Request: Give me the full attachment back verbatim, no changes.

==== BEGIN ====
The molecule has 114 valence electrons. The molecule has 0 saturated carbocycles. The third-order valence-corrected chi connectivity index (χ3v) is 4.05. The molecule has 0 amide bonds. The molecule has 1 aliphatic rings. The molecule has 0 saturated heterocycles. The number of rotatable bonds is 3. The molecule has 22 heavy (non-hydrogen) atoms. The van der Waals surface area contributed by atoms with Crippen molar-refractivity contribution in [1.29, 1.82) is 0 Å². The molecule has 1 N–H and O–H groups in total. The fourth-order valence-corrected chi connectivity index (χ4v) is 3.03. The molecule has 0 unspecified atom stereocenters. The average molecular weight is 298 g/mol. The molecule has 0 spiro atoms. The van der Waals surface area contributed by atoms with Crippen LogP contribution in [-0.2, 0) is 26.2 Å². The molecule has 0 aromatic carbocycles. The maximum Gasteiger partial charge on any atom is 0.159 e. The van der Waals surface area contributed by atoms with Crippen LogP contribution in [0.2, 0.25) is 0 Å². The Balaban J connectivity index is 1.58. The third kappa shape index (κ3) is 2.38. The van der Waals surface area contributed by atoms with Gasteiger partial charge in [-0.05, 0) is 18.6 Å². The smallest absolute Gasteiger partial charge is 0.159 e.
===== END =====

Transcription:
The molecule has 114 valence electrons. The molecule has 0 saturated carbocycles. The third-order valence-corrected chi connectivity index (χ3v) is 4.05. The molecule has 0 amide bonds. The molecule has 1 aliphatic rings. The molecule has 0 saturated heterocycles. The number of rotatable bonds is 3. The molecule has 22 heavy (non-hydrogen) atoms. The van der Waals surface area contributed by atoms with Crippen molar-refractivity contribution in [1.29, 1.82) is 0 Å². The molecule has 1 N–H and O–H groups in total. The fourth-order valence-corrected chi connectivity index (χ4v) is 3.03. The molecule has 0 unspecified atom stereocenters. The average molecular weight is 298 g/mol. The molecule has 0 spiro atoms. The van der Waals surface area contributed by atoms with Crippen LogP contribution in [-0.2, 0) is 26.2 Å². The molecule has 0 aromatic carbocycles. The maximum Gasteiger partial charge on any atom is 0.159 e. The van der Waals surface area contributed by atoms with Crippen LogP contribution in [0.2, 0.25) is 0 Å². The Balaban J connectivity index is 1.58. The third kappa shape index (κ3) is 2.38. The van der Waals surface area contributed by atoms with Gasteiger partial charge in [-0.05, 0) is 18.6 Å². The smallest absolute Gasteiger partial charge is 0.159 e.